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World Mental Health Day: Police need easier access to supports

Failure to support these individuals can have serious consequences and even become fatal, Mark Baxter warns.

By Mark Baxter

Monday, October 9, 2023
Originally published in the Hamilton Spectator, available here

It has been a difficult year in policing, with an unprecedented number of officers dying while serving their communities.

These on-duty deaths affect officers and police services members, friends and family in the specific region and community, and they also affect police services members at large. Here in Ontario — and across the country.

With Tuesday being World Mental Health Day, we want to recognize not only those who have been killed in the line of duty, but also those who have died by suicide because of the line of duty.

Front-line workers are not only having to deal with the stress and mental anguish of the difficult calls they respond to and the difficult situations they are faced with — they are also having to work through the deaths of their colleagues. The same colleagues who had showed up day in and day out to do the same job they themselves are doing.

Although employee wellness is primarily the responsibility of the employer, for a variety of reasons, currently, our members and their families rely on not-for-profit and other external organizations to get them through their darkest days. It’s these organizations on the front-lines that are helping our members in crisis and supporting their families. And while the support of these organizations is great — it can’t be the only support.

In 2016, Ontario passed the Supporting Ontario’s First Responders Act. This act made it easier for first responders to access worker compensation when trauma impacted their ability to work.

It was a significant step forward in the fight against mental illness for first responders and, no doubt, saved the lives of many of our colleagues by allowing them more accessible and earlier access to mental health supports. The WSIB processes that came from this legislation are far from perfect. Still, work is continuing to make sure the spirit of the legislation is reflected in the process, and we are confident the WSIB processes will be improved to ensure every worker who needs it can access these essential supports.

In 2023, it should be obvious that any police services employee could potentially need to take some time away to work through mental health issues due to the pressures faced on the job, including the constant exposure to traumatic events. But unfortunately, there are policies in place within far too many police workplaces that continue to stigmatize workers who are choosing to prioritize their mental well-being.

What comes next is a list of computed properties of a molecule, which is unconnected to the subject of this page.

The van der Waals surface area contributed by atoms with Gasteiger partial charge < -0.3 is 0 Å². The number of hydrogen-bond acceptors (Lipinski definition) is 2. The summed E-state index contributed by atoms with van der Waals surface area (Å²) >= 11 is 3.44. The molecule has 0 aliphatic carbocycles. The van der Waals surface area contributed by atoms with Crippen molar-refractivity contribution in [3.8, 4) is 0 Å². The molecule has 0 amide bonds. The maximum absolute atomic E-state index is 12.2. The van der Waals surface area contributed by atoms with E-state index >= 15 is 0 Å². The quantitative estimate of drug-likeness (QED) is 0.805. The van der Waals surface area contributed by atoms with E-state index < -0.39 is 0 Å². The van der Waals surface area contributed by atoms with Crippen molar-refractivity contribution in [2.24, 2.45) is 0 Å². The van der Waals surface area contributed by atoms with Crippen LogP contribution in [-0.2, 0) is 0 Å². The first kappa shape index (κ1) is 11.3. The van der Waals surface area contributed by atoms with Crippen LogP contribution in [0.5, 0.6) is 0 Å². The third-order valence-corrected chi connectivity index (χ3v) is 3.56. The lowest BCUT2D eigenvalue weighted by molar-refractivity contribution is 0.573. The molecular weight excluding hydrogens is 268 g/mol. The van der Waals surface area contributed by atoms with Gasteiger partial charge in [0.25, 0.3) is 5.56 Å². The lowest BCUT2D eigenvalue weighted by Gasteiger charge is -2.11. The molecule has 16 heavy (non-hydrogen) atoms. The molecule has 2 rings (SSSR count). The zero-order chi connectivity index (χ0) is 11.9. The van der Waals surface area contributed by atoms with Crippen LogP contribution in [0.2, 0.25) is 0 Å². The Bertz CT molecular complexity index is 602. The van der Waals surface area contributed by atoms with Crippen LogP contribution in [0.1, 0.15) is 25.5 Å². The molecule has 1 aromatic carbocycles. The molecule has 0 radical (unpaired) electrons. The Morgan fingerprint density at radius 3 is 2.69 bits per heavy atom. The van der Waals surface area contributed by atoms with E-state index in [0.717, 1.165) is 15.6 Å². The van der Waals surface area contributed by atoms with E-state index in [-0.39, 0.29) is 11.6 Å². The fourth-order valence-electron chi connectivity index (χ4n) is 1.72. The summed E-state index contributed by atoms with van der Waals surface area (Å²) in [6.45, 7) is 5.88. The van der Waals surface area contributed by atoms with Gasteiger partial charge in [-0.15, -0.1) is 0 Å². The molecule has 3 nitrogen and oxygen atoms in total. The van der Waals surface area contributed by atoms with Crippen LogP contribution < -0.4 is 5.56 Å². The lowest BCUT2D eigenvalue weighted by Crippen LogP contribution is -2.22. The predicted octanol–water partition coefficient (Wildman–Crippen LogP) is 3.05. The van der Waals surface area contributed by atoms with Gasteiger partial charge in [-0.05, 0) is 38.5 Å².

Senior commanders and human resources managers in every police service in Ontario play a critical role in how members navigate the WSIB process that allows first responders quick access to WSIB benefits by assuming that mental health injuries that happen are work-related. It is imperative that police services across the province respect this presumption of work-relatedness in full.

Police services with policies in place that require them to file an intention to appeal with the WSIB every time a claim for mental health support is registered by a worker, must rescind this direction immediately. It is harmful to workers working through mental health challenges and only continues the stigma around mental health.

This makes it more difficult for members to come forward and get the help they so badly need. The WSIB must also ensure that the presumption of work-relatedness is respected rather than rejecting claims without evidence.

Appeals of psychological injury claims are not only undermining the intention of the presumptive coverage, but also causing additional harm to members when they are most vulnerable and finally come forward to seek treatment. This practice, combined with a WSIB framework that is difficult to navigate and quick to reject claims, is also putting barriers in place for members to come forward when we are trying to break the stigma and encouraging those suffering to speak up and seek assistance.

We need to make it easier for employees to seek mental health support and accommodations, not harder. And until that is done, the mental wellness of police service members and first responders across the province will continue to be under threat.

Failure to support these individuals can have serious consequences and even become fatal. Every day, our members go to work to ensure the safety and security of their communities — and they deserve better.

Mark Baxter is the president of the Police Association of Ontario.

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